The Hepatitis C drug Sovaldi boasts an impressive cure rate for a disease that affects one in every 100 Americans. While this normally would be a cause for celebration, the drug has received significant backlash — not for any dangerous side affects, but for its staggering price tag: roughly $84,000 a patient.
Sovaldi's maker, Gilead Sciences, argues that the cost reflects their significant investments in research and development. According to the Wall Street Journal, over there have been over 700 Hepatitis C treatments projects across the industry in the last ten years that never made it out of the lab.
However, consumers and critics are not sold on this argument, and voiced their disapproval. Now, politicians have taken note, and are questioning Sovaldi about its pricing structure.
"I think that the government needs to step in here and make sure that the market is rational….Right now, pharmaceutical companies can charge whatever they want, and I think there needs to be a rational basis for all of this," Mario Molina, the CEO of Molina Healthcare that runs Medicaid and ObamaCare plans in nine states, told the Wall Street Journal.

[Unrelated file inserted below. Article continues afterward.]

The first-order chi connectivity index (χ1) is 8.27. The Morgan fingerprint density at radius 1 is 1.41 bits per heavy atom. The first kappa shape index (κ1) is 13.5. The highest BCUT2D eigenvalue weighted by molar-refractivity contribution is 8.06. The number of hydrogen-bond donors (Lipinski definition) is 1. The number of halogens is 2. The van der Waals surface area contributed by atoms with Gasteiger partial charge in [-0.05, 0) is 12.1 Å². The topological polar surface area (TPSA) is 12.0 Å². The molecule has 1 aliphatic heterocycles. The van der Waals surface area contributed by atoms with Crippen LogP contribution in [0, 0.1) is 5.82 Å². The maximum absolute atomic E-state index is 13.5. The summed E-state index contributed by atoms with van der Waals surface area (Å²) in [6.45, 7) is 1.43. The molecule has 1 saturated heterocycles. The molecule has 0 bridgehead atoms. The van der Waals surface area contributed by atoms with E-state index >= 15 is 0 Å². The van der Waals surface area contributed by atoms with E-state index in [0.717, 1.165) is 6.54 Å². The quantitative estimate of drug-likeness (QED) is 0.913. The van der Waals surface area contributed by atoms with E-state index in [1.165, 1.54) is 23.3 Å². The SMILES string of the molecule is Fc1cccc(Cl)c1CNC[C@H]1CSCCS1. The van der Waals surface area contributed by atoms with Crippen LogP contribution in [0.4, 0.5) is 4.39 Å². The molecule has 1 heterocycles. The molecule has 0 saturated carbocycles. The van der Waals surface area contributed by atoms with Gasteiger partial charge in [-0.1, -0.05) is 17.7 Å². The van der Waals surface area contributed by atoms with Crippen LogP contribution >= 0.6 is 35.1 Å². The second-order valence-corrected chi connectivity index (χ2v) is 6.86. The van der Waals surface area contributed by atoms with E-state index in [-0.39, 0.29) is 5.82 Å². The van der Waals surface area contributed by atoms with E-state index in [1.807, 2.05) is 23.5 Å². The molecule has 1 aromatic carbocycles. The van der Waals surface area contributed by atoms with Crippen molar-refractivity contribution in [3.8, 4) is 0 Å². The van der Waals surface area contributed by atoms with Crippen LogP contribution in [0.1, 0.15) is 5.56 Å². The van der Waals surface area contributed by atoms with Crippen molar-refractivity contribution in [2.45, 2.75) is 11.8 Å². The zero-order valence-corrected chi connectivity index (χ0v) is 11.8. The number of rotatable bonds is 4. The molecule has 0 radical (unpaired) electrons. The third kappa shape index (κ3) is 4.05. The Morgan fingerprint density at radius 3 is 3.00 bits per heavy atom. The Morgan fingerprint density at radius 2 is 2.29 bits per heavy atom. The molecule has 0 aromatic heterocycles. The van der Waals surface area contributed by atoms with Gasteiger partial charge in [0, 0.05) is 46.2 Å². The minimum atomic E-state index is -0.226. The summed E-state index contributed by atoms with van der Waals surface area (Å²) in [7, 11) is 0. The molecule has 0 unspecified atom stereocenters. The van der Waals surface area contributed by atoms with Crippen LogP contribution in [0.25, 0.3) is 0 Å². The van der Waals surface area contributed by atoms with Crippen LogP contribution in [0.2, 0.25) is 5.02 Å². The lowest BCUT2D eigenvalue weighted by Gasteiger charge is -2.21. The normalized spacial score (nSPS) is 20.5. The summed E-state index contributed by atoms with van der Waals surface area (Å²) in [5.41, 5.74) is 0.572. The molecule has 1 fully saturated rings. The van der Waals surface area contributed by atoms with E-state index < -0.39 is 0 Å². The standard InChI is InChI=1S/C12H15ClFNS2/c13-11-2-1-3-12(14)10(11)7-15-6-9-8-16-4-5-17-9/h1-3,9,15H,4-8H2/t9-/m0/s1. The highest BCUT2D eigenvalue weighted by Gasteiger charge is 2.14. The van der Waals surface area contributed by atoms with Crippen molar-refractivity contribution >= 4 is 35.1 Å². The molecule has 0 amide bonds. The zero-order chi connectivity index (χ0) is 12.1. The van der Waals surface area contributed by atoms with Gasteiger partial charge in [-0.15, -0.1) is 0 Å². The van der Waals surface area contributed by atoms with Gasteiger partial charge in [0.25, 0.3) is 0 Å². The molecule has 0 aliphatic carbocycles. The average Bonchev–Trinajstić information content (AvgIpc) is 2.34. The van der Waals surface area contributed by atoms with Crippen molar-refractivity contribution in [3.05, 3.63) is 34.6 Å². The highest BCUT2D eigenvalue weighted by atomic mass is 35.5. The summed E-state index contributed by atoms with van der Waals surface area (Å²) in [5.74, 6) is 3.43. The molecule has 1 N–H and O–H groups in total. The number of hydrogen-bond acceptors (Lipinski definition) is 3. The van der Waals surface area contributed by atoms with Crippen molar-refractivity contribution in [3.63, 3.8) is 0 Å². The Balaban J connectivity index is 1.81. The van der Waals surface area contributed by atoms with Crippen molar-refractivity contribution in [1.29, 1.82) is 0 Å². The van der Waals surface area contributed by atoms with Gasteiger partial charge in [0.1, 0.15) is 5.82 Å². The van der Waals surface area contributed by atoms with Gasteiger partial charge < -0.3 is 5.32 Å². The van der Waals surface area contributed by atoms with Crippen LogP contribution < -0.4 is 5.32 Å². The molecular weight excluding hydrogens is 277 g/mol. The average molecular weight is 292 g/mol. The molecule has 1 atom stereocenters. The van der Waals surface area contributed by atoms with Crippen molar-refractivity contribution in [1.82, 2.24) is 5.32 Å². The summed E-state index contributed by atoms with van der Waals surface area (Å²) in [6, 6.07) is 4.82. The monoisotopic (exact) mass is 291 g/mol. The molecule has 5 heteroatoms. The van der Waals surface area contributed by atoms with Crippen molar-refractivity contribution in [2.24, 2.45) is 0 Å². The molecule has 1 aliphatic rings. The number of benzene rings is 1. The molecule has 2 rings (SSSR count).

Members of the Senate Finance Committee have sent a letter to Sovaldi, asking them to explain why the drugs cost "appears to be higher than expected given the costs of development." The letter asked it to explain a run-down of the costs that might shed more light on the pricing decision.
Critics argue that organizations need to be allowed to set their own prices, in order to incentivize progress. However, the high cost of drugs like Sovaldi can leave many care facilities facing issues with bad debt if patients are not prepared for the cost.
If your facility is experiencing issues with cash flow as a result of the rising cost of pharmaceuticals and other treatments, it could be time to outsource receivables management and write off fewer dollars to bad debt.